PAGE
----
2. I guess the good thing for me is that my family is from Minnesota (aka Little Sweden) so many of our traditions are sort of Swedish-esque. I could probably handle it just fine there. But I do get what you are saying. I tend to get really sad around holiday time because I miss people and traditions. My grandma is of Irish descent and likes to call me every year to remind me to wear my green. She doesn’t get skype, so she didn’t call me this year. That made me sad.

    • You know for a reasonable annual fee you can buy a telephone number to use for your skype account with any area code so it is as if your family is making a regular phone call! (Of course you need minutes on your skype as well, but its only 2c per minute) Best thing ever – if it weren’t for those features I would never speak to my family!

  3. Nostalgic blog, Meg and very sweet! AND your Irish soda bread looks real yummy!!!

  4. The hardest one for me is 4th of July as people are not as keen to be introduced to the holiday like they are for Thanksgiving. I sometimes just pretend Midsummer is for the 4th but it just is not the same.

    • I can imagine that the 4th is a bit harder to transfer over. I’ve never really done anything special on the fourth though, aside from a barbeque. I’ll be in the states in July though, so I’ll think of you when I’m there! 🙂 I love midsummer so much, I think its more festive!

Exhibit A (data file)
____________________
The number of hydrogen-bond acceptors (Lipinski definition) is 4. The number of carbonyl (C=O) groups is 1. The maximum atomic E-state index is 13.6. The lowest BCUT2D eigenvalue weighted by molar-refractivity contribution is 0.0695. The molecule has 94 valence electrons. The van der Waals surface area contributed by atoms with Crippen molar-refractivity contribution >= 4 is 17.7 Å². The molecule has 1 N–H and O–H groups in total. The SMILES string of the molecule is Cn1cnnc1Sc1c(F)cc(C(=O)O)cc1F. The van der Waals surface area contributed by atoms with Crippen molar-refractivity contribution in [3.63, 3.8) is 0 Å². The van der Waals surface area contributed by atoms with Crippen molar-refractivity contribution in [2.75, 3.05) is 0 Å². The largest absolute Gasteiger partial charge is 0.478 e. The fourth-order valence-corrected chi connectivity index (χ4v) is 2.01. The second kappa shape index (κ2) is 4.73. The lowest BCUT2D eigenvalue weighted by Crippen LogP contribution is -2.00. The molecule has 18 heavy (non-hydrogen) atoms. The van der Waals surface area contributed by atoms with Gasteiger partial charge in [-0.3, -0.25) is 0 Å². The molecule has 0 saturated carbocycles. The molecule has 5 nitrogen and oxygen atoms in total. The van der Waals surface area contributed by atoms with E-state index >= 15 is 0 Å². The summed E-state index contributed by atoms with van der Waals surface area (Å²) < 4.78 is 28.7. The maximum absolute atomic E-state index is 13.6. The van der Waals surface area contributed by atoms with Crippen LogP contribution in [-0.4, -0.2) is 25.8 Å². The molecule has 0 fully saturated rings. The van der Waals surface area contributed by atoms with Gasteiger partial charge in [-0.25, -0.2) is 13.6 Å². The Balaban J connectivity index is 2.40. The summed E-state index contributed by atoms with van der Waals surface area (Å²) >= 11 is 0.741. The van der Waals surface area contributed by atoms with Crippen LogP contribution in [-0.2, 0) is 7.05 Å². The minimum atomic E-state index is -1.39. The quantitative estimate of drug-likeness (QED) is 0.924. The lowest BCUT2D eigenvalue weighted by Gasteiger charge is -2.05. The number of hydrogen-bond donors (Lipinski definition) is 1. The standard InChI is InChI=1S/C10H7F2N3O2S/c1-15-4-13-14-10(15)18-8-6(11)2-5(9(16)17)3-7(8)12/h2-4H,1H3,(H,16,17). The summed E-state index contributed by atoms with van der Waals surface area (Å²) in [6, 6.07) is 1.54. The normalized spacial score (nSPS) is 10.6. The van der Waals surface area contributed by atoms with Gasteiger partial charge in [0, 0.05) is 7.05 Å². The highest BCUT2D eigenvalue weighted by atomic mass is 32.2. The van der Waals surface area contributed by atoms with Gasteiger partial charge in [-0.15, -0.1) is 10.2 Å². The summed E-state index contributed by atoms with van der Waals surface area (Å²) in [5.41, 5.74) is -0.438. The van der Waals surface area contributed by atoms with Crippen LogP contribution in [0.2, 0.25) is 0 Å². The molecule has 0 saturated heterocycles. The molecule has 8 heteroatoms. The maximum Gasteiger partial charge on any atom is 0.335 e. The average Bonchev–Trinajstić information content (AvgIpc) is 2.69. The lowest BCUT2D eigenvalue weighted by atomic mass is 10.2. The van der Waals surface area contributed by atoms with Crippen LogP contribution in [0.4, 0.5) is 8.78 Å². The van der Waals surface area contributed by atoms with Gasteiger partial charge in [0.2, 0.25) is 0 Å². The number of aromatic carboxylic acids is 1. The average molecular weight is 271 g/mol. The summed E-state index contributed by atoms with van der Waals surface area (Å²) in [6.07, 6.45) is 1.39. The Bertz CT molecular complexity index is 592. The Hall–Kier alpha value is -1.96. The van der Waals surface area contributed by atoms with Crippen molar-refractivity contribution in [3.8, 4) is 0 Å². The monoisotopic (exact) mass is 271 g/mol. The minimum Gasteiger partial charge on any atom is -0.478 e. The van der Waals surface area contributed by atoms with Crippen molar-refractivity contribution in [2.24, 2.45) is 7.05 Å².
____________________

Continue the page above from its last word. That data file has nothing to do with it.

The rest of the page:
• I guess it always depends on where you come from, my hometown has one of the largest 4th of July parades in the western US so the whole town really goes all out!

  5. I was never big on St. Paddy’s Day but Thanksgiving…yes! We need to infect Sweden with Thanksgiving Day. If any country has much to be thankful for it is Sweden. I guess we could celebrate it by being thankful that we are in Sweden and take it from there!

    • I’m plenty thankful- I’m more worried about the traditional Thanksgiving food!! I plan on trying to recreate it a bit, although I don’t think we’ll be able to find a whole turkey :/ Will think about it when the time comes, I’m excited for that one!! My Husband has never experienced Thanksgiving so I will have to create it for him!

  6. Love the top pic, very pretty.

  7. It is sooo hard to continue traditions that are important to you, but aren’t necessarily celebrated with as much enthusiasm in Sweden. BUt, cheers to you for creating your own celebration! My wife & I do the same… for Halloween, Thanksgiving, St. Patrick’s Day… It’s a cool new perspective & now I have reasons to celebrate pretty much every month – be it an american tradition or a swedish tradition. 🙂

  8. We always try to celebrate all traditions from both Australia and Sweden. Makes for a fun year as usually something is happening! Loved the soda bread, looks tasty!

  9. That soda bread looks fantastic! It’s cool that you were able to “create” your own St. Patrick’s Day celebration. After all, (for me at least) St. Paddy’s Day is all about the company you spend it with!

  10. Pingback: Lately & Two Swedish Words That Explain Why I’ve Been Missing | Something Swedish